What is Unfair Dismissal and When Does it Apply To You?
If you have been unfairly dismissed from your job there are a couple of things you should know about what constitutes unfair dismissal in the eyes of the law and when it applies to you.
You need to avoid delay. Being dismissed is not pleasant. It's understandable that some people avoid dealing with it, but the time you have available to make an unfair dismissal application is very short.
Be Aware Of Deadlines
If you are in the Federal system under the Fair Work Act 2009, you have only 21 days from your last day of employment (usually the last day you actually worked). If you are in the Western Australian state system under the Industrial Relations Act 1979, you have 28 days. Rules apply to determine which system you are in. If you are employed by a ‘constitutional corporation’ (eg, a Pty Ltd company) you are in the Federal system. Either way, you've got a short amount of time. If you want advice on it, don't leave it until the 21st day.
Application Minimum Criteria
Work out whether you meet the minimum criteria for an unfair dismissal application in the relevant system. If not, you wont be able to make an unfair dismissal claim.
To make a claim to the Fair Work Commission, you need a minimum employment period of 6 months (or if the employer had less than 15 employees, it's 12 months). You also need to be covered by an award or enterprise agreement, or earn below what is called the high-income threshold - currently $142,000 and due to be increased from 1 July 2018. There are rules that determine what is counted as earnings.
To make a claim to the Western Australian Industrial Relations Commission, you need to be covered by a state award or industrial instrument, or earn below the prescribed amount - currently $159,300.00 and due to be increased from 1 July 2018.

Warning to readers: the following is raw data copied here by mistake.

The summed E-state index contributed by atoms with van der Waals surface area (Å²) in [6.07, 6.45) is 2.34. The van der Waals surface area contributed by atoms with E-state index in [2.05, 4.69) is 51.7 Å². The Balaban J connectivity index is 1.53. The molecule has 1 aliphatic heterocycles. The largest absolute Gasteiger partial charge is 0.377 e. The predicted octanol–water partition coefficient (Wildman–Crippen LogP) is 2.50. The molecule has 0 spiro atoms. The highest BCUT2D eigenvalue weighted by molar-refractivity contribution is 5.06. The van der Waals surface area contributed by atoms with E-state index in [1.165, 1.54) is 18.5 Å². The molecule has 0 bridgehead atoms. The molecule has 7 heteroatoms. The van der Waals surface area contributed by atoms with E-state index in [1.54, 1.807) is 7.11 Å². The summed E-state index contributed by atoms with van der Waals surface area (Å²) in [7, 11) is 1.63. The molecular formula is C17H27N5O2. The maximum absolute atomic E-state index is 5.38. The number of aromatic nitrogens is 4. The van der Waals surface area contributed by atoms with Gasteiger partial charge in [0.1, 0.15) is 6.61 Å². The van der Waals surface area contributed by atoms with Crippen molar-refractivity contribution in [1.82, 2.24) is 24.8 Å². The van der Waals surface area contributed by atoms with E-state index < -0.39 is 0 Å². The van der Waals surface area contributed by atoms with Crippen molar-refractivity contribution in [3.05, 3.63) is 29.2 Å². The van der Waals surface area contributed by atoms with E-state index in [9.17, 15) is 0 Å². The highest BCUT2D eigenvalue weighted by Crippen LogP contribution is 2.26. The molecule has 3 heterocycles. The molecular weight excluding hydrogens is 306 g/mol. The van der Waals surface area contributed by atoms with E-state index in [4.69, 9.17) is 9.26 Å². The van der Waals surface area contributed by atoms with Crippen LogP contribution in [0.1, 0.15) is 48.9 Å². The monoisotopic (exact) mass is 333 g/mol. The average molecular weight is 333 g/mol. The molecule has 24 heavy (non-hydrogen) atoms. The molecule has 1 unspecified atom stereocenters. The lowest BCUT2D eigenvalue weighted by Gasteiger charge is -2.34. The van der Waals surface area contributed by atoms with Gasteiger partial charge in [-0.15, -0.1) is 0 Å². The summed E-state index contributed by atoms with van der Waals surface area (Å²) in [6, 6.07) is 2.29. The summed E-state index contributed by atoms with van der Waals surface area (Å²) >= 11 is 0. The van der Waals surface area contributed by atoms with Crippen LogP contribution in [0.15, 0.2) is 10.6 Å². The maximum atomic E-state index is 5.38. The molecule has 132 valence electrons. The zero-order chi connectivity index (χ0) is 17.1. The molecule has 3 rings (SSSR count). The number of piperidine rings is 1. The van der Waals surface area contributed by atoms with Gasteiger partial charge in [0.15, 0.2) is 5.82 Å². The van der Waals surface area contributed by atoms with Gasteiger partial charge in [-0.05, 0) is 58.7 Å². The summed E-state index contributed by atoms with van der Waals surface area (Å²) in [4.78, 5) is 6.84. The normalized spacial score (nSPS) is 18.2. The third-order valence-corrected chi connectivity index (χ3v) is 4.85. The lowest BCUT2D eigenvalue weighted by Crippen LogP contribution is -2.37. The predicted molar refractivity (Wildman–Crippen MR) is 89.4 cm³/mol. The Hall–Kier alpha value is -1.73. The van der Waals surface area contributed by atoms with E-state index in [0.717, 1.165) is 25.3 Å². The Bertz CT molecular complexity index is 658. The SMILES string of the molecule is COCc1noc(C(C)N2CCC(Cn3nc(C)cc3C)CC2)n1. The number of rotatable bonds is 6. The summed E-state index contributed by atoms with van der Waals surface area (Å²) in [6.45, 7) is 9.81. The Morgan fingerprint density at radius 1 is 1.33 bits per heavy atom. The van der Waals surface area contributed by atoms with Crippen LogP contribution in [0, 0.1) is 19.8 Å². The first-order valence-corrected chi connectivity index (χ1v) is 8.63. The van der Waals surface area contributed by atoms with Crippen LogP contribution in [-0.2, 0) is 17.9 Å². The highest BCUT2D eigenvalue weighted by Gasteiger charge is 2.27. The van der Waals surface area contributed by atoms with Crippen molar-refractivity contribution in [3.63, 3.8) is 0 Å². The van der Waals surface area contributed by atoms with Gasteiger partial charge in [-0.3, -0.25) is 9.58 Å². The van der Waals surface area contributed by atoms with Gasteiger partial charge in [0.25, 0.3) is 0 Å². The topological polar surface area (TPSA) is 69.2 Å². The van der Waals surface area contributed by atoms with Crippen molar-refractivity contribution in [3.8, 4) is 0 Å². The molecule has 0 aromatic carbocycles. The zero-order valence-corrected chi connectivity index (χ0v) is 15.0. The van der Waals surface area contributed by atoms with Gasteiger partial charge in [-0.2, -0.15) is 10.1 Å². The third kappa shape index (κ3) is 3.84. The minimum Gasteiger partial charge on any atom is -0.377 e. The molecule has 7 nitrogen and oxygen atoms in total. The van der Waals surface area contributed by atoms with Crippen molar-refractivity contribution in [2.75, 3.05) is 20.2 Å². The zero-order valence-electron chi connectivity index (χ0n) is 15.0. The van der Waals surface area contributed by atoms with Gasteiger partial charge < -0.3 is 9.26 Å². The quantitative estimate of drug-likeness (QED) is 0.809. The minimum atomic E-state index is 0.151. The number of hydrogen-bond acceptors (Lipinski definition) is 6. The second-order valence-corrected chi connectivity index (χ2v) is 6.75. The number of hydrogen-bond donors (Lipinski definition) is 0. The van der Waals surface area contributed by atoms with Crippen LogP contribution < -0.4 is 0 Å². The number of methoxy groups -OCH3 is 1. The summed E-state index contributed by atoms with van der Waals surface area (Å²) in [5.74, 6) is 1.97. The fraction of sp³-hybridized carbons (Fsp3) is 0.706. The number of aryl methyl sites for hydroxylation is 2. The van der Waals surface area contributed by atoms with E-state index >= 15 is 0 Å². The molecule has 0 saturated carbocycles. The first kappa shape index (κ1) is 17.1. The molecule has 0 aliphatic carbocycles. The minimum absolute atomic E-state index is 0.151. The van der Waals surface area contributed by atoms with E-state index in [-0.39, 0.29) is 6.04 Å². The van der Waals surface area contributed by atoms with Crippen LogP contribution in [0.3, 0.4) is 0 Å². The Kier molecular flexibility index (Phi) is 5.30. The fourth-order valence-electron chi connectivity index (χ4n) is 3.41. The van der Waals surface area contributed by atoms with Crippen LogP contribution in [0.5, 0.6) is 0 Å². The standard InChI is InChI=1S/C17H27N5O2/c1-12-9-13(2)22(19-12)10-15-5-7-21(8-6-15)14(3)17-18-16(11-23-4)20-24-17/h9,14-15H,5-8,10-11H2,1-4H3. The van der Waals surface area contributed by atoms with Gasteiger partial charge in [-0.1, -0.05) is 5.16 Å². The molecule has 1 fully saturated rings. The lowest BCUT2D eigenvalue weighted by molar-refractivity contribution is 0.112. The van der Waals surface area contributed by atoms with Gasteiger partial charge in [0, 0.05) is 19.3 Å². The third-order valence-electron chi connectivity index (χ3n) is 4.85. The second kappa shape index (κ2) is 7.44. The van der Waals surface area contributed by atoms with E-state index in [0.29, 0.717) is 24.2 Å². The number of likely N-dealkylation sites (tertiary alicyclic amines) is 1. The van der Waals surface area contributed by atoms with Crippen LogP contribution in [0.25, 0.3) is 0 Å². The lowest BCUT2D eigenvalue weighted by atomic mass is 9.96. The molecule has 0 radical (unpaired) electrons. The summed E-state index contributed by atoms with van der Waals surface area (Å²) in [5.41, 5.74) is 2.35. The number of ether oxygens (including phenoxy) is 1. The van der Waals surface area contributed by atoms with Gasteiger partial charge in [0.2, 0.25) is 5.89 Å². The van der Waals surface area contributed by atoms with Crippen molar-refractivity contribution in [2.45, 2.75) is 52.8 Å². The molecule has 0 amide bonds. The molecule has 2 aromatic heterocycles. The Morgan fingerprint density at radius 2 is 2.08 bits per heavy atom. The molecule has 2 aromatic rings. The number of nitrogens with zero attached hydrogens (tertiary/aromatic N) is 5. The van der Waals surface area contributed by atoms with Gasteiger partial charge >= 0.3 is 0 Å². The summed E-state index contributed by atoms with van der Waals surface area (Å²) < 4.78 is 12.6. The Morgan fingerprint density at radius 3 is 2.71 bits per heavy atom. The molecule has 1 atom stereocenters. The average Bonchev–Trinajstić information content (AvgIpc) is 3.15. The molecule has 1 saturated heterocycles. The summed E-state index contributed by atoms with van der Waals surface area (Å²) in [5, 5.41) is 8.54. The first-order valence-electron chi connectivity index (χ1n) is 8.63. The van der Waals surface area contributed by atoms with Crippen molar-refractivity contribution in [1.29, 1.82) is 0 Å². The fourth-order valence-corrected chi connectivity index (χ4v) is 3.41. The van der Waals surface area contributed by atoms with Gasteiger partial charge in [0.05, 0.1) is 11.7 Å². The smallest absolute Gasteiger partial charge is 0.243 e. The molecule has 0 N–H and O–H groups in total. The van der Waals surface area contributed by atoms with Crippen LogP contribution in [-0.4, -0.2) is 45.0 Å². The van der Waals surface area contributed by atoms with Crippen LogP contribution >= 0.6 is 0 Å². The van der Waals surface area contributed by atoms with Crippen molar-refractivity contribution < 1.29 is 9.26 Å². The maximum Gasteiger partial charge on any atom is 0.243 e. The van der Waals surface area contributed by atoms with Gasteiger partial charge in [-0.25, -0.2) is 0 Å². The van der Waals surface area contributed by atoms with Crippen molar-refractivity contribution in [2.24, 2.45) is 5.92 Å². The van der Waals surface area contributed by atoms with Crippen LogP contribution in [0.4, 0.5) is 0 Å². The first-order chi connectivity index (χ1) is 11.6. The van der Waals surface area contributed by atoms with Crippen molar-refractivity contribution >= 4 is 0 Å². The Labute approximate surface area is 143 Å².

Consider other Possible Applications
If you don't fit the minimum criteria, you can consider other kinds of applications. You might have a contractual claim, or another claim under the Fair Work Act if the reason for dismissal is unlawful (for example, an adverse action - General Protections - application).
It’s a good idea to get advice about that.
No Cost Phone Consultation
Many lawyers won't charge you for an initial consultation over the phone.
Whether you pay for it or not, it is in your interests to get early advice about whether your claim is likely to fit existing criteria for unfair dismissal or whether you might have some other type of claim.
Get together all your potential evidence and the things that are relevant. Make sure you keep copies of anything you've got. If you have pieces of communication on your phone, make sure you store this information somewhere else, because you might lose your phone.
Take a screenshot and print it out. Start a folder and store all of your paperwork in it.
Record Your Memory of Events
As soon as you can, record everything you remember about relevant incidents in date order (a timeline). These might be meetings, conversations, things that happened in the office or in the yard or wherever events took place.
Make sure you write down your recollections now. I mean straight away. Your memory is not likely to get any better than it is now. If you can, include the actual words people spoke to the best of your recollection.
Consider What You Want
If the Commission decides you were unfairly dismissed, you can seek compensation and/or reinstatement. The maximum compensation is capped at 6 months. There are particular rules that determine how compensation is calculated. While reinstatement is a possibility, your best protection is to get other employment as soon as possible.
Also, any compensation amount would be reduced if you don’t make reasonable efforts to mitigate your loss by looking for other work.
What About Settlements?
Most claims are settled before they go to a final hearing. This requires both sides to compromise. Settlements usually involve some payment of compensation, agreement on how to treat the dismissal in the future (possibly as a resignation) or what is said to third parties (for example, future employment referee checks) and agreement that there wont be any further legal action or disparaging comments made about each other.
Other matters that might be important to you can also be included, but will need agreement by both parties. Think about what is most important to you and get advice about how best to go about achieving it.
Ultimately, get proper advice as soon as possible. The first call with a lawyer familiar with employment law might simply be a preliminary assessment. You can then think about getting more advice if you make a decision to proceed with your unfair dismissal application.